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Version Control with Git by Jon Loeliger

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Rebasing Commits

The git rebase command is used to alter where a sequence of commits is based. This command requires at least the name of the other branch onto which your commits will be relocated. By default, the commits from the current branch that are not already on the other branch are rebased.

A common use for git rebase is to keep a series of commits that you are developing up-to-date with respect to another branch, usually a master branch or a tracking branch from another repository.

In Figure 10-12, two branches have been developed. Originally, the topic branch started on the master branch when it was at commit B. In the meantime, it has progressed to commit E.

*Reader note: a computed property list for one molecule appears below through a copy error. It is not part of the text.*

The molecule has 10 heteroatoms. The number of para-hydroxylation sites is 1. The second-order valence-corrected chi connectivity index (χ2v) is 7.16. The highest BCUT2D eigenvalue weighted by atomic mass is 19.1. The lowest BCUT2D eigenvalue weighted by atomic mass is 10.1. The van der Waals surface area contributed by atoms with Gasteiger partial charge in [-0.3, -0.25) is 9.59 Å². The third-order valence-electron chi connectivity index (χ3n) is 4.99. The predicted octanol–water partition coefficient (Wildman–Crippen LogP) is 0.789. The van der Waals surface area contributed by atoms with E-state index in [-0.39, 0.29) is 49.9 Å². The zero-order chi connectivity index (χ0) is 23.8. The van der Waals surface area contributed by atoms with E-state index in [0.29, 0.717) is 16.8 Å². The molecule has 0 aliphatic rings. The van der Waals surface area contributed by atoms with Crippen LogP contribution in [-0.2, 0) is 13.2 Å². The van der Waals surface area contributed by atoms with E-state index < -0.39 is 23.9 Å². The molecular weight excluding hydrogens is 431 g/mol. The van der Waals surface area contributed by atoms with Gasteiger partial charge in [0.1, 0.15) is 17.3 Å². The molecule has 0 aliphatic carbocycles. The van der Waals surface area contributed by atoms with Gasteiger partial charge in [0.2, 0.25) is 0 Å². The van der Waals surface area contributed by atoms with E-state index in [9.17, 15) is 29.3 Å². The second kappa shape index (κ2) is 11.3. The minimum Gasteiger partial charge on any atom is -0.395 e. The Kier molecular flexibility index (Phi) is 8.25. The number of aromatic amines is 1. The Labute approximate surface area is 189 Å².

Before git rebase

Figure 10-12. Before git rebase

You can keep your commit series up-to-date with respect to the master branch by writing the commits so that they are based on commit E rather than B. Since the topic branch needs to be the current branch, you can use either:

$ git checkout topic
$ git rebase master

or:

$ git rebase master topic

After the rebase operation is complete, the new commit graph resembles Figure 10-13.

After git rebase

Figure 10-13. After git rebase

Using the git rebase command in situations like the one shown in Figure 10-12 is often called forward porting. In this example, the topic branch has been forward ported to the master branch. ...

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